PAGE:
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Name game: What to call the periodic table's four newest elements? (+video)

The four elements, the first to be added to the periodic table since 2011, are currently known as 113, 115, 117 and 118. Got a better name?

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    Kosuke Morita of Riken Nishina Center for Accelerator-Based Science points at periodic table of the elements during a press conference in Wako, Saitama prefecture, near Tokyo Thursday, Dec. 31, 2015. A team of Japanese scientists have met the criteria for naming a new element, the synthetic highly radioactive element 113, more than a dozen years after they began working to create it. Morita was notified of the decision on Thursday by the U.S.-based International Union of Pure and Applied Chemistry.
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What's in a name?

When the four new elements just added to the periodic table get official names, don't expect Unobtanium or T.Lehreronium to emerge.

Naming new chemical elements is a super-serious business.

Biologists have the leeway to honor cartoon character SpongeBob SquarePants by naming a Hawaiian mushroom, Spongiforma squarepantsiiBut don't expect a new element to be named after Harvard mathematician Tom Lehrer, writer of the beloved Element Song.

The four new substances are in the transfermium category, having an atomic number higher than fermium, which is element 100.

They are the first to be added to the table since 2011 and are currently known as 113, 115, 117 and 118. The new elements were verified on Dec. 30, 2015 by a team formed from the International Union of Pure and Applied Chemistry (IUPAC) and the International Union of Pure and Applied Physics (IUAPAP). They've been given temporary names – ununtrium (113), ununpentium (115), ununseptium (117) and ununoctium (118) – before their discoverers assign permanent replacements.

All four are artificially made "superheavy elements," that break down quickly into lighter substances. The creators of element 113 are the RIKEN team in Japan. Element 118 was a collaboration between the Joint Institute for Nuclear Research in Dubna, Russia, and the Lawrence Livermore National Laboratory in California. The remaining elements were created by the Oak Ridge National Laboratory in Tennessee for the discovery of elements 115 and 117.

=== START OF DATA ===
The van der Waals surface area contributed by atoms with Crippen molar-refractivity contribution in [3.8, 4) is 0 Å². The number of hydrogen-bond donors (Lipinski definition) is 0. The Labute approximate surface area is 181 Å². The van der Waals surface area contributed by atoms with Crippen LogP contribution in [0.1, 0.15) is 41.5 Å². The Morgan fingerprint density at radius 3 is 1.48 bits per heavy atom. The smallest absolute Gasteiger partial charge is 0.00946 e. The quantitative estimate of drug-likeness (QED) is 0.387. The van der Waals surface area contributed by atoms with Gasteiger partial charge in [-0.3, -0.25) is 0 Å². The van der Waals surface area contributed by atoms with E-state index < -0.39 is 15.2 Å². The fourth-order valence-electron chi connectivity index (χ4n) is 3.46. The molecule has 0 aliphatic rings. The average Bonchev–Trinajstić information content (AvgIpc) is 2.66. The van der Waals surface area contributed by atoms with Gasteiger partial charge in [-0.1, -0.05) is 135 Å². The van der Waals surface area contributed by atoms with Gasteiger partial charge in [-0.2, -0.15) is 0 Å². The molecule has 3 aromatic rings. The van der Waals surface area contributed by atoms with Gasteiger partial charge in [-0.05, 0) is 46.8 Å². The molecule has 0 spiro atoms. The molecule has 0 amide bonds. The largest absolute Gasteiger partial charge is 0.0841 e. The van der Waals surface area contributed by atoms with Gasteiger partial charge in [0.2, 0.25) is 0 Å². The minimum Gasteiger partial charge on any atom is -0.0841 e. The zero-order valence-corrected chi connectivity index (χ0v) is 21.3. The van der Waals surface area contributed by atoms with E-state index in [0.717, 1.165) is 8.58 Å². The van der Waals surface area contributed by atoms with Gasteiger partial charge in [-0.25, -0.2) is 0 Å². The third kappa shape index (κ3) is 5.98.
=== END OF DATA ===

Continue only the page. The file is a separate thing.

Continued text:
Social media immediately weighed in.

“I always tell my students that in biology you've got to watch out because we will name something after just about anything you can dream of,” says Arthur Bowman, a biology professor at Norfolk State University in Virginia. “In 1977, Arnold Menke named a wasp the Aha ha – after what we say when we find something new.”

While IUPAC rules allow elements to be named after a mythological concept, a mineral, a place or country, a property, or a scientist, Janan Hayes, professor emeritus at Merced College in Merced, Calif., says in an interview that it is highly unlikely that anything non-traditional will be chosen.

“Naming an element isn’t what it used to be,” says Dr. Hayes, former chair of the American Chemical Society’s Division of History of Chemistry and a previous liaison to the ACS Committee on Nomenclature during the time period when the current IUPAC procedures for naming transfermium elements were developed.

“It used to be that when a discovery was made, when you thought you had one, you named it something,” Hayes says. “But this was very confusing because you could end up with three or four names for an element as three or four different groups or laboratories claimed discovery. What makes the naming important internationally is that the name is accepted internationally.”

Things got serious during the "Transfermium Wars" which reached a fever pitch in a Cold War-era standoff during the 1960s between the US and Russia when both nations laid claim to the discoveries of elements 104 and 105 and IUPAC held the role of arbiter, Hayes explains.

“It took until 1997 to sort it out. Its decision resulted in ... some very specific rules,” she says. “I don’t think there will be a Transfirmium War this time around. World politics don’t usually get involved in science. These scientists are friends. They’re in and out of each other’s labs in cooperation.”

In the end, Americans named element 104 Rutherfordium, in honor of British chemist and physicist Ernest Rutherford. Element 105, Dubnium, is named for the Russian town of Dubna.  

Still, citizen scientist and candy maker Gregory Cohen, who owns the candy shop Public Displays of Confection and is also the creator of a Tom Lehrer fan site, is not giving up hope.

“Lehronium is good, but I think ironic-ite is better,” writes Mr. Cohen in an e-mail exchange. “I think a truly unstable material would be suitable, as instability matches Mr. Lehrer’s career well.”

Cohen adds, “This would be a great tribute, better than a stamp. In any case, if it does happen, a celebration must happen when the news of it comes to Harvard.”

Asked if Lehrer has a chance at being honored with a new element name, Dr. Hayes says, “That’s just not gonna happen. That’s popular science and how we learn the names.”

“This is like naming your children, you choose a family name that has deep meaning to them,” she says. “Biologists get to do all those sorts of things, more whimsical namings, because they have so much more to work with. In chemistry, we have so little that we really need to put deeper thought into it every time.”

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